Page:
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Policy Brief (Volume 12, Number 49)
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Pittsburgh Promise Goes For Broke

 

Diploma(September 28, 2012)--The Pittsburgh Promise program was launched to great fanfare in 2006 as the panacea for what ails City schools. It was claimed that by offering scholarships to virtually all graduates of City high schools, the program would stop the District’s hemorrhaging enrollment, persuade people with children to stay in Pittsburgh and entice people to move to the City and improve student achievement.

On every objective, the Promise has been a total flop. Enrollment continues to fall, population in key age groups continues to slide and PSSA scores took a sharp dive in this year’s testing and it is very likely that scores from previous years were over stated. The Allegheny Institute predicted all of this failure when the program was announced on the basis of common sense analysis that was roundly derided by the in-the-know crowd who seem to believe all problems can be solved by tossing more money at them.  

So, what does the program’s brain trust decide they need to do now? If you said—as most thinking people would—they should help figure out what needs to be done to raise the City schools’ abominable academic performance, you would be wrong.   If you said they should need to figure out why their efforts to keep Pittsburghers from leaving and their efforts to get regional residents to move into the City have had no success, you would be wrong again.

Amazingly, the Promise management has opted for the fall back solution so prevalent among the cognoscenti—those who believe more money can solve all problems—and that is to cast a wider net. Remember the Regional Renaissance Initiative? Levy an add-on sales tax in 11 counties to pay for new stadiums and other projects to be directed from Pittsburgh.  It was sent down in flames by the voters.  One might recall the Power of 32 project that seeks to create various policy agendas over 32 counties in four states. Where are the grand policy prescriptions covering 32 counties or even a large percentage of the 32 counties?  The solution, according to those whose money throwing efforts don’t work, is that more area needs to be brought into the mix. No amount of failure on either score is enough to disabuse people of their flawed thinking.

The Promise Director’s version of the Regional Renaissance Initiative is to recruit Hispanics to the City by casting the recruitment net over the region lying within a 300 mile radius of Pittsburgh. The enticement? The $40,000 scholarship that will be available to any Hispanic student who graduates from a City high school is predicted to be a powerful draw.  According to the Director, Pittsburgh has jobs for those who come, cost of living is low and there is a decent housing stock.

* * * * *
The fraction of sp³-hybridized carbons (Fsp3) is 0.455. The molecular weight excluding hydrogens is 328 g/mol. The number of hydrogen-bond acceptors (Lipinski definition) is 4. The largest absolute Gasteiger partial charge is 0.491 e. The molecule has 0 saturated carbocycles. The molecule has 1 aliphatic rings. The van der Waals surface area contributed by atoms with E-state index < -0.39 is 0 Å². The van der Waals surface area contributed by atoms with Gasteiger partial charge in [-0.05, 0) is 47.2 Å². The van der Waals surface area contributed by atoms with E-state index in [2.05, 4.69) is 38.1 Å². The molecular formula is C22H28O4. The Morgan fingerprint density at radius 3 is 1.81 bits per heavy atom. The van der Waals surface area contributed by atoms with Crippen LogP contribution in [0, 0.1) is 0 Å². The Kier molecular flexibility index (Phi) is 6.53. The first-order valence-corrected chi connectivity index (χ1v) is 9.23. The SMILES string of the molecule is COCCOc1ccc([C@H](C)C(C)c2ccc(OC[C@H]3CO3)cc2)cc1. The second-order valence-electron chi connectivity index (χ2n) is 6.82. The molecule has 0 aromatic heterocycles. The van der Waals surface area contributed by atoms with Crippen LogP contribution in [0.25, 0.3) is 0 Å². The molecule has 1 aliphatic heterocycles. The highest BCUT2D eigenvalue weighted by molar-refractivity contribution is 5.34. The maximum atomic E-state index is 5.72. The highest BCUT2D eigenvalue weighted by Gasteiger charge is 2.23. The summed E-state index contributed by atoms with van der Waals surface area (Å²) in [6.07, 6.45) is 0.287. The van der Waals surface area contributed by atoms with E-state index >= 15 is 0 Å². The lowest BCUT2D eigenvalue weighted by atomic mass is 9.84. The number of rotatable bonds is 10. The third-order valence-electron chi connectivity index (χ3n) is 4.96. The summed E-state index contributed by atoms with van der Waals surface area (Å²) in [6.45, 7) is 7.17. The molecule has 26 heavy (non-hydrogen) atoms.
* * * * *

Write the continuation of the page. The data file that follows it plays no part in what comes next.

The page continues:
Let’s think about this. First of all, which Hispanic families would move 300 miles to take advantage of the Promise scholarship? And, what other enticements in the form of guaranteed employment, moving cost expenses, etc. will be required?  Families with very young children are unlikely to move in order to take advantage of a program that they will not benefit from for twelve years or longer. Families with 8th or 9th graders would be the most likely to come since they will only have four years to wait for the scholarships—assuming their children get through and graduate.

Second, where are all the jobs? The City’s unemployment rate is 8.2 percent. Low wage, menial, entry level jobs are probably available if the parents meet the legal migration criteria and maybe a few in other categories, especially health related. Hispanic medical professionals might be tempted if they have children in the age group that can benefit in four years, or there are other monetary enticements.  Who will cover other monetary inducements?

Third, with a sizable increase in Hispanic students, will school costs rise? The school district might have to hire more dual language teachers and offer English as a Second Language programs. Answering these questions in advance of launching the recruitment would be prudent.

Fourth, why is a recruitment of Hispanics program necessary?  If all the enticements the Director claims Pittsburgh has are not working to bring in Hispanics now, it would be great to first ascertain some reasonable explanations of why Hispanics are not already flocking to Pittsburgh to take advantage of all Pittsburgh offers.

Fifth, it looks like desperation time has arrived at the Promise Program—or will it soon be called the Promesa Programa?  One would assume that some of the big donors to the Promise are getting a little nervous about the inability to fulfill any of the promised objectives. And that nervousness has management brainstorming to find any reasonable sounding solutions. However, the Promise appears to need a lot of rethinking.


Jake Haulk, Ph.D., President

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The Allegheny Institute
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Pittsburgh, PA15234

 

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